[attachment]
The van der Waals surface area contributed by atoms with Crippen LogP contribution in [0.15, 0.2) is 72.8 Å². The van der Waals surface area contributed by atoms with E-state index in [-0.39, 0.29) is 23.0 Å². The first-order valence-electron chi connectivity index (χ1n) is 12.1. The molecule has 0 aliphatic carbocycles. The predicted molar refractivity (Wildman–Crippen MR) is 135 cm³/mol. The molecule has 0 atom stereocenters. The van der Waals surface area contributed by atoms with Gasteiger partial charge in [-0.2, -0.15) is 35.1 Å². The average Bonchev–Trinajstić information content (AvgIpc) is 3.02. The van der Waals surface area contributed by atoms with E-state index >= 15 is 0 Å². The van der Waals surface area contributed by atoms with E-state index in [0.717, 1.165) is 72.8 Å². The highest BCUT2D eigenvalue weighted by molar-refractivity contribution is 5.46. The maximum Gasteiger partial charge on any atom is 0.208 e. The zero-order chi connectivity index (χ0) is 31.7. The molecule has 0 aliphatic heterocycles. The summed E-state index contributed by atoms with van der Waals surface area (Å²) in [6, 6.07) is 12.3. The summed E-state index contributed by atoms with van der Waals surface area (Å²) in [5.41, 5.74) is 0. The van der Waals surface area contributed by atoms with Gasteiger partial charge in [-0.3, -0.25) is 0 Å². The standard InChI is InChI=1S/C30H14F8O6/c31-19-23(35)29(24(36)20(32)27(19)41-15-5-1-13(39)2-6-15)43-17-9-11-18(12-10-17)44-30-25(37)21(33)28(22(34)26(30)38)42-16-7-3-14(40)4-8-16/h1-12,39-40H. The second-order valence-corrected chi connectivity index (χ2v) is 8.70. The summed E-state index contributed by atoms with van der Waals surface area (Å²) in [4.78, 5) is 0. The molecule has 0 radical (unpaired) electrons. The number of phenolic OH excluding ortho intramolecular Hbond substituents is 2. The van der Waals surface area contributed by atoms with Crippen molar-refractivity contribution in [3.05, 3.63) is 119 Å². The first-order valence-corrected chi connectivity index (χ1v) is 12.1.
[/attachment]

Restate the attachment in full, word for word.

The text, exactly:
The van der Waals surface area contributed by atoms with Crippen LogP contribution in [0.15, 0.2) is 72.8 Å². The van der Waals surface area contributed by atoms with E-state index in [-0.39, 0.29) is 23.0 Å². The first-order valence-electron chi connectivity index (χ1n) is 12.1. The molecule has 0 aliphatic carbocycles. The predicted molar refractivity (Wildman–Crippen MR) is 135 cm³/mol. The molecule has 0 atom stereocenters. The van der Waals surface area contributed by atoms with Gasteiger partial charge in [-0.2, -0.15) is 35.1 Å². The average Bonchev–Trinajstić information content (AvgIpc) is 3.02. The van der Waals surface area contributed by atoms with E-state index >= 15 is 0 Å². The van der Waals surface area contributed by atoms with E-state index in [0.717, 1.165) is 72.8 Å². The highest BCUT2D eigenvalue weighted by molar-refractivity contribution is 5.46. The maximum Gasteiger partial charge on any atom is 0.208 e. The zero-order chi connectivity index (χ0) is 31.7. The molecule has 0 aliphatic heterocycles. The summed E-state index contributed by atoms with van der Waals surface area (Å²) in [6, 6.07) is 12.3. The summed E-state index contributed by atoms with van der Waals surface area (Å²) in [5.41, 5.74) is 0. The van der Waals surface area contributed by atoms with Gasteiger partial charge in [-0.3, -0.25) is 0 Å². The standard InChI is InChI=1S/C30H14F8O6/c31-19-23(35)29(24(36)20(32)27(19)41-15-5-1-13(39)2-6-15)43-17-9-11-18(12-10-17)44-30-25(37)21(33)28(22(34)26(30)38)42-16-7-3-14(40)4-8-16/h1-12,39-40H. The second-order valence-corrected chi connectivity index (χ2v) is 8.70. The summed E-state index contributed by atoms with van der Waals surface area (Å²) in [4.78, 5) is 0. The molecule has 0 radical (unpaired) electrons. The number of phenolic OH excluding ortho intramolecular Hbond substituents is 2. The van der Waals surface area contributed by atoms with Crippen molar-refractivity contribution in [3.05, 3.63) is 119 Å². The first-order valence-corrected chi connectivity index (χ1v) is 12.1.